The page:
At Terminal 5 there was only one shop for candy and books and such. It wasn’t even in a store, but just strung out along the passageway. The flight boarded on time.  Down the passageway, and just outside the plane’s door, were free newspapers. I took a Chicago Tribune and a International Herald Tribune. I had an aisle seat in the middle section. Four big guys took the rest of the row. The all spoke Russian and looked like they belonged to a sport club.  Dinner was soon served. It was chicken with peas and roasted potatoes. Tasty. Also salad, roll, butter, crackers, cheese and a cheesecake dessert. In the pocket in front of me were head phones. Real over the ears kind, not ear buds like on some flights. I considered that an improvement. I watched most of Bruce Willis movie that featured Helen Mirren and John Malcovich. They were all retired CIA people forced back into action. Action was the right word. Not much thought. I also watched part of a thriller about a runaway train with Denzil Washington. It was ridiculous. I turned out my light and closed my eyes. It was uncomfortable. Eventually it was morning. For breakfast it was a sandwich, yogurt, orange juice and coffee.


We arrived half an hour early. No line at passport control. My bag was the last one onto  the carousel. I got directions and found the Baltic Air counter. I again checked through the heavy bag. At Starbucks I ordered a huge Caffe Latte but they wouldn’t accept my good customer free drink post card.  Instead I bought a medium drip. That cost about half the DK I had found in my suitcase left from last year. The woman felt bad about my free card being refused so she threw in a free caramel waffle cookie. Gate A-2 was by itself. It was  sort of a cattle pen area. I was working on the Herald Tribune crossword and drinking coffee when we were told to leave. Everyone got in line outside. I went to the toilet, 150m away according to a sign, and found it down four flights of stairs. Back at the cattle pen I was told I had missed the bus to the plane but I was in luck as there would be another one. Why not? It was still over half an hour to flight time. A few more stragglers arrived who were lectured more harshly than I had been about how it was only luck that there would be another bus since they should have been there half an hour early. That bus took us far away to a turboprop plane parked on the tarmac. It was a medium size plane with a single aisle between double seats on each side. I was on the aisle in row 8. A youngish blond man wearing a blue sweater was at the window. The refreshment cart seemed to only have stuff for sale. They only accepted cash. Nearing Riga we passed over iced in water. There were open passages in the middle of the channel and in other places the ice was broken. The ride got a little bumpy approaching the airport. From the air the city looked cold and inhospitable.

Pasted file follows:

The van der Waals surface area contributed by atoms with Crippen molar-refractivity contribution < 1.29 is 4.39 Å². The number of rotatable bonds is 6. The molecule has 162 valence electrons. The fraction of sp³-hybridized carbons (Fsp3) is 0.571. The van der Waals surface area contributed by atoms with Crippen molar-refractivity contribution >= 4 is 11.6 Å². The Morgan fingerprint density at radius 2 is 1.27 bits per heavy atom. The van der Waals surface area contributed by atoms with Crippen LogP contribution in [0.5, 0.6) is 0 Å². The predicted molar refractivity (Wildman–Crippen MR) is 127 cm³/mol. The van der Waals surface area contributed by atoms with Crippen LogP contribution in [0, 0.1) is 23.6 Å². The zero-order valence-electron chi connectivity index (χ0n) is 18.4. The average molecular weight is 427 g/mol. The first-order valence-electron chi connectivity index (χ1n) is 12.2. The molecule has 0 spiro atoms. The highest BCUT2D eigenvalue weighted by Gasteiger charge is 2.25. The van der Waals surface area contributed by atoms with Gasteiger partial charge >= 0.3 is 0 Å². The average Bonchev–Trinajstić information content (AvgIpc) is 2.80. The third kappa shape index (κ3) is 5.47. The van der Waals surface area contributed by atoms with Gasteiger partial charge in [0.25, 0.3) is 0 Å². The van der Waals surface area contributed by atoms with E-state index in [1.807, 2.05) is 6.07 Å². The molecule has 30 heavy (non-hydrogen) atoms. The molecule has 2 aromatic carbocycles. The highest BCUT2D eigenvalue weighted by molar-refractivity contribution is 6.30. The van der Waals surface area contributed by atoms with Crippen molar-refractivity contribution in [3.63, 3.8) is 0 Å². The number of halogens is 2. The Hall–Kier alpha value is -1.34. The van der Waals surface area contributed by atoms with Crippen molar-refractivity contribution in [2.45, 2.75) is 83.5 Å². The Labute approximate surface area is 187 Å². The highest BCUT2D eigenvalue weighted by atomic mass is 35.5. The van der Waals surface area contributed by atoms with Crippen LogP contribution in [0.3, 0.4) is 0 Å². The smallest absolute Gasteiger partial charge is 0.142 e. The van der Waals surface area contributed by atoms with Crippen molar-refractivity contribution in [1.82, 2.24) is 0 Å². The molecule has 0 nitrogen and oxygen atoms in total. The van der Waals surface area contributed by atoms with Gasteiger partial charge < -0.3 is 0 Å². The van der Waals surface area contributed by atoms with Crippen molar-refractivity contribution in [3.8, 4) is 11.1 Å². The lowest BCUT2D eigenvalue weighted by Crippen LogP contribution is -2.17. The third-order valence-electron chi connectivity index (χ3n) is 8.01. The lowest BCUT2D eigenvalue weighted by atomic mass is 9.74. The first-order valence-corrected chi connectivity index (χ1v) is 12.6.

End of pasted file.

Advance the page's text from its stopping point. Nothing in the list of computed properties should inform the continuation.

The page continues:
The airport had most  of the usual stuff for sale, except there was more perfume and luxury goods for sale than in the US and no fast food franchises. At my gate I found an electrical outlet. It took the 220 volt 2 pin plug. I am glad I remembered the two Europe plugs I had gotten in the fall.  At boarding time there was no action at my gate. I un-plugged and packed up and checked the board in the main hall. My gate had been moved. I went there and got on the plane.  It was another turboprop the same as the previous one.

I was again in row 8 on the aisle. When the drink cart came by the woman next to me asked for water. I was going to ask for water too, but stopped when the stewardess asked her for four Euros. My Euros from last year were still in my checked bag.  The woman did seem to get some value for her money. In addition to the bottle of water was a cup of carrots. They were tiny, un-peeled, with shorn tops. Across the aisle from me was a young woman who looked like she was heading to a film festival. Or maybe she just dressed up to travel. Or maybe she always dressed that way. She had hair so black it looked blue where light reflected off it. It was wrapped up in a black turban kind of like Lana Turner wore in the movie The Postman Always Rings Twice.